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Parents in the U.S. complain about bad public schools, top-heavy bureaucracies and too many standardized tests. Those problems would be a luxury in Kenya. Kenya is one of four East African countries struggling to meet a U.N. Millennium Development Goal. It calls for universal primary education by 2015. NPR's John Burnett has this story on the frustrations of a poor country trying to educate all of its young people.
JOHN BURNETT, BYLINE: Under Kenya's faltering experiment with free education, all young people are supposed to be here at school, in class instead of home hauling water or tending sheep.
UNIDENTIFIED GROUP #1: (Singing) We are happy. We are happy together. We are happy. We are happy together.
BURNETT: Consider the way it was before. Agnes Munuhe is a 50-year-old teachers' adviser, the 11th of 13 children of a subsistence farmer and his three wives in central Kenya.
AGNES MUNUHE: I come from a very poor family, a very poor family, such that I was always going home for school fees.
BURNETT: Because her parents could not always afford those school fees, Agnes didn't learn to read and write until she was 16 years old, and she finally finished high school at 25. Then in 2003, Kenya President Mwai Kibaki - honoring a political promise and following a trend sweeping East Africa - eliminated fees for primary schools and lowered them for secondary schools. The result was dramatic. More than a million kids streamed into the crumbling classrooms, including many girls whose families had held them back in this conservative society. These bright-eyed girls in green sweaters and bobby socks recite their lessons at Kabiru-ini Girls Boarding School in Central Province.
UNIDENTIFIED GROUP #2: (Foreign language spoken)
BURNETT: But Kenya's tottering school system could not handle the flood of new students when the doors were opened to everyone nine years ago, and the situation has not improved today. So Kenya needs 80,000...
BURNETT: ...additional teachers.
MUNUHE: Teachers, yeah.
MUNUHE: It's that serious.
BURNETT: What this means is you can find one teacher teaching 60 students. In some classes, five students share one textbook. And as for education being free, primary schools regularly ask parents for fees, and last Monday, the Kabiru-ini School had to send home 100 girls to ask their parents for money for things like teacher salaries, exams, uniforms and new buildings. Margaret Kamau(ph) is the deputy principal.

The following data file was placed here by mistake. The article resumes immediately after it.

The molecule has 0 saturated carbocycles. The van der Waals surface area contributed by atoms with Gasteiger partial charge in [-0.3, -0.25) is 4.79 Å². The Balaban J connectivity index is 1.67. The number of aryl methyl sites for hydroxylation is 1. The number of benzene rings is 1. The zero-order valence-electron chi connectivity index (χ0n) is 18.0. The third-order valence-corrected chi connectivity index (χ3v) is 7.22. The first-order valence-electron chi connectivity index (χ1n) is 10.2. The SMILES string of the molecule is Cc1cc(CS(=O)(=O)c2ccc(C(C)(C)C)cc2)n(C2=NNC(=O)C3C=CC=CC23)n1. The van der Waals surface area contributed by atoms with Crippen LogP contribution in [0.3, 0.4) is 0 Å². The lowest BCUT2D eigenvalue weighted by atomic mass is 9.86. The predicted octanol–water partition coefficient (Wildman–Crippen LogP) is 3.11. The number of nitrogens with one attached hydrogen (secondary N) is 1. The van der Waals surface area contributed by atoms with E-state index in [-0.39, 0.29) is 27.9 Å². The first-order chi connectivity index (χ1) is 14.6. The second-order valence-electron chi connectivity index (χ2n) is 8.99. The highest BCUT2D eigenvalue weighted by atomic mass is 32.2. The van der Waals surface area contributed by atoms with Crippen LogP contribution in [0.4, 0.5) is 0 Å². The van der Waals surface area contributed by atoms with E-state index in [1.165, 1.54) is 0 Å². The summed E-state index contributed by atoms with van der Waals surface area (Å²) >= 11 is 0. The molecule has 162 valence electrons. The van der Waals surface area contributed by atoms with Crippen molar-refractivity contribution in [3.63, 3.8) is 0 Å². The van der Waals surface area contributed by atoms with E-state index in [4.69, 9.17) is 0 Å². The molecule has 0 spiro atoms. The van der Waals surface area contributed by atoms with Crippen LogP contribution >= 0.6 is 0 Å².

MARGARET KAMAU: The records are almost half of the school will be out to collect money. It's a challenge.
BURNETT: A study published by Sussex University in 2007 found that Kenya's free schools were a matter of political expediency. They were not well-planned or funded, and as a result, there have actually been more dropouts and a falling quality of education.
UNIDENTIFIED CHILD: Number 10.
UNIDENTIFIED GROUP #3: Number 10.
UNIDENTIFIED CHILD: Number 11.
UNIDENTIFIED GROUP #3: Number 11.
UNIDENTIFIED CHILD: Number 12.
UNIDENTIFIED GROUP #3: Number 12.
BURNETT: Preschool students learn their numbers at Mahiga Hope High School in Nyere County. Principal Jane Wainaina says the government contributes, in theory, $120 per student, but the subsidies arrive irregularly, and they're still not enough. She, too, must send some students home to collect money from their parents. Sadly, some never return to school.
JANE WAINAINA: It is not free as such. The government subsidize, but they use the word free, but it is not free.
BURNETT: Mahiga Hope is more fortunate than most rural Kenya high schools. It has a two-story stone classroom building, a basketball court, computer and science labs and a library.
WAINAINA: Go to other schools, they literally have nothing. The classrooms are wooden. The floors are not done. It's just mud all over. So let me say Mahiga Hope High School, we have been extremely lucky to have the Nobelity Project with us.
BURNETT: The Nobelity Project is a nonprofit based in Austin, Texas, that builds classrooms, labs and water systems for schools in the developing world. Mahiga Hope High School is an example of how the Kenya school system - as it works toward universal free education by 2015 - depends on private donors.
But even with all these problems, school administrators, like principal Wainaina, would not turn the clock back. They worry whether Kenya's next president - to be elected in 2013 - will make a commitment to continue the struggle for a truly free education for all. John Burnett, NPR News, Nairobi.
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